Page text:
Major League Baseball dashes sports-agent dreams of Chicago businessman charged with fraud

When Chicago entrepreneur Brian Brundage was indicted on federal fraud charges in December for allegedly operating a multimillion-dollar electronics recycling scheme, he turned his attention to salvaging his side gig: professional sports agent.

With a client roster that included Chicago Bears linebacker John Timu and other players, Brundage's nascent Worldwide Career Management seemed poised to offer him a glamorous alternative to the once-booming recycling business, Intercon Solutions, that was derailed amid accusations from a watchdog group that it misrepresented disposal methods.

The federal indictment ended Brundage's recycling business, with a federal judge barring him from the industry as a condition of his release from custody. The Major League Baseball Players Association may have ended his sports agency as well, recently suspending his certification to represent professional baseball players, at least until his fraud trial, which is set for March 13.

"I've been told that I have to relinquish the players that we have," Brundage said last week. "I'm basically getting kicked out of Major League Baseball."

Brundage, whose recycling business touted stringent, environmentally friendly methods, once boasted an impressive customer list that included major corporations and government agencies. A 2011 report by a watchdog group accused Brundage of exporting hazardous e-waste to China, which he said caused him to lose 70 percent of his recycling clients.

In 2012, Brundage founded his sports agency in an attempt to diversify.

"It was going to be the business that I transitioned into 100 percent," Brundage said. "Right now, we're just hanging on for dear life."

Brundage, 45, of Dyer, Ind., was certified as an agent by in 2014, the New York-based players association confirmed. The certification process entails a background check, a written exam and a formal designation as an agent by at least one player.

Told by the association in June that he needed to retake the exam, Brundage received approval from the federal judge overseeing his fraud case to travel to New York for an Aug. 30 test date.

Brundage said the association called him two days before the exam and told him not to come and that his certification was suspended pending the outcome of his trial.

Players association spokesman Greg Bouris would not confirm Brundage's suspension and declined to comment further.

Brundage's NFL agent certification was "suspended indefinitely" on Dec. 22, three days after his arrest on federal fraud charges, said Mark Levin, director of salary cap and agent administration for the National Football League Players Association.

Timu fired Brundage's firm Jan. 6 and signed with a different agent, Levin said Thursday.

While Brundage has attempted to keep his firm afloat with the help of another NFL-certified agent, that didn't stop Timu, a third-year linebacker for the Bears, from bolting, Brundage said.

Timu, who has started several games for the Bears and was assigned to the practice squad this season, declined to comment through a team spokesman.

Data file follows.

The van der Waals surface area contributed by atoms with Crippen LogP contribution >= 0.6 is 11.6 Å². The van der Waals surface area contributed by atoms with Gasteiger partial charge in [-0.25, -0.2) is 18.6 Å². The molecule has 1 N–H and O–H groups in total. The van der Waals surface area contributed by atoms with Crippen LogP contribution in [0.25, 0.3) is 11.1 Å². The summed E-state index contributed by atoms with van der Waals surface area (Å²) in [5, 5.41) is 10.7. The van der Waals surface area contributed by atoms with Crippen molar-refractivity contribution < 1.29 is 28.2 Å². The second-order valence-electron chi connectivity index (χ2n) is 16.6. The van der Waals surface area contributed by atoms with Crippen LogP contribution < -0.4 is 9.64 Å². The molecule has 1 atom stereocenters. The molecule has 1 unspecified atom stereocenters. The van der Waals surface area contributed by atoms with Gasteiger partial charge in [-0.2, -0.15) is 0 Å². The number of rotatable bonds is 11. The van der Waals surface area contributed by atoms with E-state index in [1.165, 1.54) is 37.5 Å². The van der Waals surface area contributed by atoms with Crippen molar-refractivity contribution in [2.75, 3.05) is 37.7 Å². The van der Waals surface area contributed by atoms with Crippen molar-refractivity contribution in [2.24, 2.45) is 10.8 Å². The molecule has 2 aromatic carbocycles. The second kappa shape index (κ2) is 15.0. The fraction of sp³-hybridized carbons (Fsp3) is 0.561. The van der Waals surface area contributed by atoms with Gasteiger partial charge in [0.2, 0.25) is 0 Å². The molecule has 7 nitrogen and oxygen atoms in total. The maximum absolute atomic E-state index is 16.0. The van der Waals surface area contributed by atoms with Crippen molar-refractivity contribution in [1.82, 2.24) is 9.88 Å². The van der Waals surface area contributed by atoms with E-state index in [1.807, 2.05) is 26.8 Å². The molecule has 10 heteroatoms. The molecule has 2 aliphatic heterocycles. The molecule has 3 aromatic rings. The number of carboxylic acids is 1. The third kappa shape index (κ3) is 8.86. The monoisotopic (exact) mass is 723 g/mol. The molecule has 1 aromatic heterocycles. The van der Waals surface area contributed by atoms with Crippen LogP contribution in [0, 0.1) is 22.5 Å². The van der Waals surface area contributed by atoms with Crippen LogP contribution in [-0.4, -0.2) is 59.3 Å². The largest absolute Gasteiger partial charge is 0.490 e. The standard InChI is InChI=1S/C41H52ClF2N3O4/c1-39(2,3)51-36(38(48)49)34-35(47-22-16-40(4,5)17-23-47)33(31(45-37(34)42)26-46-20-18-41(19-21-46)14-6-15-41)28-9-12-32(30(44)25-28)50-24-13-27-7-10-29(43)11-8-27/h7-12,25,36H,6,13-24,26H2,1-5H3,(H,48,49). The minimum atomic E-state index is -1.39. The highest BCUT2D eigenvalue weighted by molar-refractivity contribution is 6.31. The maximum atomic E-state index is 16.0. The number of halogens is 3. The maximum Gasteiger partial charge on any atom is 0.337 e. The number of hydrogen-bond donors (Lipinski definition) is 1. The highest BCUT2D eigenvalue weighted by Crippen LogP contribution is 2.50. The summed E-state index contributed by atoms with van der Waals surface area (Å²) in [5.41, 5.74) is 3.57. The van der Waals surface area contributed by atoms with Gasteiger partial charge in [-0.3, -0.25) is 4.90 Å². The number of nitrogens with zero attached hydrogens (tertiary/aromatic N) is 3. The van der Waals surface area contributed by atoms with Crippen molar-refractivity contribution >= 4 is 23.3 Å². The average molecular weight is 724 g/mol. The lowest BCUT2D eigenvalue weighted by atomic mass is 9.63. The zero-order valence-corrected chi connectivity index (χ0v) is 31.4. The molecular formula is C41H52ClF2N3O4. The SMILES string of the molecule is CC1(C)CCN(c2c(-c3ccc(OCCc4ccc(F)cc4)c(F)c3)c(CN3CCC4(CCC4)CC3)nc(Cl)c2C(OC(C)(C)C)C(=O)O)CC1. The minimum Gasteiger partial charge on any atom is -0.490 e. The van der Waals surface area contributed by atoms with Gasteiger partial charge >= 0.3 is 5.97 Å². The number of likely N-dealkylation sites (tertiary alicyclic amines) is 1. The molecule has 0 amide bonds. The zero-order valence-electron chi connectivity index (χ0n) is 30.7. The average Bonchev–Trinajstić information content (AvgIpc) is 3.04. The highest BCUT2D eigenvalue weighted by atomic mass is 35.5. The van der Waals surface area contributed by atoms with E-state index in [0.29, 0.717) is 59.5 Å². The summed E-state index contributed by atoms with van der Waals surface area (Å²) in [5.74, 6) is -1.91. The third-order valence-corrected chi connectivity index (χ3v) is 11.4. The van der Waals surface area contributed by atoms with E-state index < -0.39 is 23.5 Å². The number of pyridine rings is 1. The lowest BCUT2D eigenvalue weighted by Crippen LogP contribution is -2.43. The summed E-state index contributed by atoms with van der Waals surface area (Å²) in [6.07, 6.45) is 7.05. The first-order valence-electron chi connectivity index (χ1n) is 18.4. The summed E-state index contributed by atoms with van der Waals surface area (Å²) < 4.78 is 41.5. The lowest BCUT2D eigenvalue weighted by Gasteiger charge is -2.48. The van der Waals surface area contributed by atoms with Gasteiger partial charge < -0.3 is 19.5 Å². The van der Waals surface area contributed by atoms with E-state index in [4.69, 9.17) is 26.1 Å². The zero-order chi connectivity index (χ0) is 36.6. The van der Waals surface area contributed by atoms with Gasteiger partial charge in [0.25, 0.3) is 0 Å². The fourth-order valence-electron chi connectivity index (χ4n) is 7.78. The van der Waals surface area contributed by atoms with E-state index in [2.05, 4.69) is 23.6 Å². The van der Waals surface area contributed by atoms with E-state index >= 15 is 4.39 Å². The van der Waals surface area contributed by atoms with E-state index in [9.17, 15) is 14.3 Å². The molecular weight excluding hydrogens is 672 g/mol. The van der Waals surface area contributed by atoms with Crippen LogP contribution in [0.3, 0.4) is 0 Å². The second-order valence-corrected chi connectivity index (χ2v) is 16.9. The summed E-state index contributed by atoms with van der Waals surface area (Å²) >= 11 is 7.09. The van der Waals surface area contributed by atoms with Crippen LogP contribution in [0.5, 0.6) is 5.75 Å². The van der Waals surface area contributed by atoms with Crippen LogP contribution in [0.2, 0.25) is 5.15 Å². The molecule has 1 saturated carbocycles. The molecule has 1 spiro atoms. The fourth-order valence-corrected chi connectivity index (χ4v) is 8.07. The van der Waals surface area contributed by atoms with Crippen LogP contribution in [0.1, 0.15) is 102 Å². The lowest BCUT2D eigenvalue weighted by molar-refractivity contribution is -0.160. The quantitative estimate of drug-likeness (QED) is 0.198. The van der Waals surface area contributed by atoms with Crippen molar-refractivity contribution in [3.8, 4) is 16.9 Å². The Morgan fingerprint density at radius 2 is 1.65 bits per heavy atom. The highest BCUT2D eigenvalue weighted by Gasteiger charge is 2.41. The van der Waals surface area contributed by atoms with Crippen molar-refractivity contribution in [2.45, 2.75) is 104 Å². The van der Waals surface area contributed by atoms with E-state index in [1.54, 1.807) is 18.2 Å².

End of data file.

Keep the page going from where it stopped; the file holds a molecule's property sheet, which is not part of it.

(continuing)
Worldwide Career Management lists eight active NFL players among its clients, while the NFL Players Association website pegs it at four players.

Brundage's agency lists 17 active professional baseball players, all of whom are in the minor leagues. One of Brundage's clients is Brannon Easterling, who is pitching in the Chicago White Sox organization for the minor league Birmingham Barons.

White Sox spokesman Scott Reifert confirmed Easterling is represented by Worldwide Career Management but said the player declined to comment further.

In March, Brundage faces trial on five counts of income tax evasion, four counts of mail fraud and two counts of wire fraud in connection with his Chicago Heights-based recycling business, whose client roster once included Texas Instruments, Tribune Co. and the U.S. Department of Energy.

According to the federal indictment, Brundage fraudulently misrepresented to customers that the electronics the company collected would be disassembled and recycled "in an environmentally sound manner." Instead, the indictment alleges, he caused "thousands of tons" of electronics parts and potentially hazardous materials to be placed into landfills, resold to customers who shipped the materials overseas or stockpiled in his warehouses.

Each count of income tax evasion is punishable by up to five years in prison. The wire fraud and mail fraud counts each carry a maximum sentence of 20 years. The federal indictment also seeks forfeiture of $10 million in cash.

While Brundage believes he will be "exonerated 110 percent" in federal court, the decision by the MLB Players Association to suspend his agent certification until the outcome of the trial may derail his sports agency, regardless of the verdict.

"I don't know if the players are going to sign back with me after they sign with a different agent," Brundage said.

Meanwhile, the once high-flying entrepreneur said he has fallen on hard times.

Brundage, who was featured in a 2011 segment on WGN-Ch. 9 news for buying a limited edition Lexus LFA supercar for nearly $500,000, revealed his net assets to be $15,500 at a December court hearing.

Divorced and recently remarried, Brundage said he is struggling to make a living to support his three sons. He said he has been exploring other career options, with little success.

"I looked at everything," he said. "I even tried to get a job at Home Depot. They wouldn't let me work there."

rchannick@chicagotribune.com

Twitter @RobertChannick

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